3.    Start with the driver’s seat

Out of all the parts of your car, your steering wheel is probably the most exposed to human touch. Use disinfectant around the whole of your wheel including focusing on areas behind as that is where your fingers tend to grip. Clean the horn and any infotainment controls found on the steering wheel with an antibacterial wipe. It is important to predominantly use the antibacterial wipes for cleaning as water could affect the electronics within your vehicle. Don’t forget to move onto all of the control stalks (indicators, windscreen wipers etc.) and wipe the whole length and behind.

4.    Move onto your dashboard

We come into contact with our dashboard more than you probably realise. The radio and heating controls are both used regularly during a drive and therefore you should focus your cleaning attention onto these buttons and knobs. As both passengers and drivers move the air vents during a journey, it’s also important to clean them thoroughly. Wipe in both directions and ensure that you kill any germs that can be blown into the car. Finally, whether you drive an automatic or a manual, scrub the whole gear stick from the bulb to the stem. We also advise that you then finish up by wiping all visible plastic parts around these areas.

5.    Clean all of the seats

The seats do not only include where you or your passenger are sitting. Maintain your focus towards parts of the car that are regularly touched. Seatbelts, the adjust controls, headrests and seat pockets must all be wiped clean with attention to detail. Don’t forget to clean the metal buckles and the clips as well.

6.    Finalise with the doors, handles and your boot

As mentioned previously, we advise that you maintain the majority of your cleaning focus on the interior of your vehicle. Car door handles are riddled with germs and must be cleaned regularly to remain safe. We advise that you also clean the controls for opening and closing your windows as this gets touched regularly. Move your focus onto any interior handles that passengers may have used before finally paying attention to cleaning the entirety of your boot.

What are the essential parts of my vehicle that I should disinfect?

Feel free to follow our free checklist below for where you should be cleaning your car. Government advice is to only clean the interior of your vehicle as external washing (except mirrors and windows) is deemed non-essential.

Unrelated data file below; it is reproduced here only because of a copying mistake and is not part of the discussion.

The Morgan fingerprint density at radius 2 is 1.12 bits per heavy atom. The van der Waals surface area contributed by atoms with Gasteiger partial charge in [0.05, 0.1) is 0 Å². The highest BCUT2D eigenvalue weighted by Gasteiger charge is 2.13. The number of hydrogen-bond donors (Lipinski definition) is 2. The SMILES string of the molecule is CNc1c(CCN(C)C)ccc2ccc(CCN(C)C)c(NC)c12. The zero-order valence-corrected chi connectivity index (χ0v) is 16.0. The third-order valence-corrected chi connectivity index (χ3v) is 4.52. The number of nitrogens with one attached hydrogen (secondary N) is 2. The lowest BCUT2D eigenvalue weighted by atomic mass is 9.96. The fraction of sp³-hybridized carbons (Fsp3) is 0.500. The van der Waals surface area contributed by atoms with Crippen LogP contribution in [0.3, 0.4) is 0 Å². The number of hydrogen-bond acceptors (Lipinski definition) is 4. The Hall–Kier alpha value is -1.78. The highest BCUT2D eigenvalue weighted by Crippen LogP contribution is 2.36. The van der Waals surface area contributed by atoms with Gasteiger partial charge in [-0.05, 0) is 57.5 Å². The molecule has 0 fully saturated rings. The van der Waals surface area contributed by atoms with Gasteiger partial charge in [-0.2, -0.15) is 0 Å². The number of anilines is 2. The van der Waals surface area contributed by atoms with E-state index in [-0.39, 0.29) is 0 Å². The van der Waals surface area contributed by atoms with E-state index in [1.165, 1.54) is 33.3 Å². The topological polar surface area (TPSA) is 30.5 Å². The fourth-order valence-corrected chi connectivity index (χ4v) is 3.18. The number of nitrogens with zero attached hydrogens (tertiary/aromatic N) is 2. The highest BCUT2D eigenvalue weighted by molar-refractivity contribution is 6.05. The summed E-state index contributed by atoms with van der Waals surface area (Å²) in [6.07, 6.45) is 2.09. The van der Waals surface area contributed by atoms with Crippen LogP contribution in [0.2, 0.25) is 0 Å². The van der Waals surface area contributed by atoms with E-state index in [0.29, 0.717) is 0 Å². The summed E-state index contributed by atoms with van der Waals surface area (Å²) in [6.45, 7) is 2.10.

What should I do after I finish cleaning?

Remove any gloves, cloths, aprons and other attire that you have used to protect your body from contamination and put them into a bin liner. Ideally, you should double bag these items and then store securely for 72 hours before fully throwing them into the rubbish. If you can’t throw out any of the items, follow the instructions from the manufacturer for washing. When you put these into a washing machine, it is advisable to wash at the warmest setting available to you. Dry these items completely before attempting to rewear them.

After you have removed your clothing, make sure that you wash your hands thoroughly for at least 20 seconds. This is approximately the time it takes to sing ‘Happy Birthday’ twice, however, we prefer to sing the chorus of ‘Car Wash’ by Rose Royce twice instead!

We hope this guide has helped you feel confident about maintaining the cleanliness of your car during the COVID-19 pandemic. During the pandemic, you should consider this deep clean of  your interiors after every journey. We advise that you should then maintain this routine (but less often) after life returns to normality as cars will always be a breeding ground for many germs should you fail to clean both internally and externally regularly.

 

This entry was posted in COVID-19 on by Marc Murphy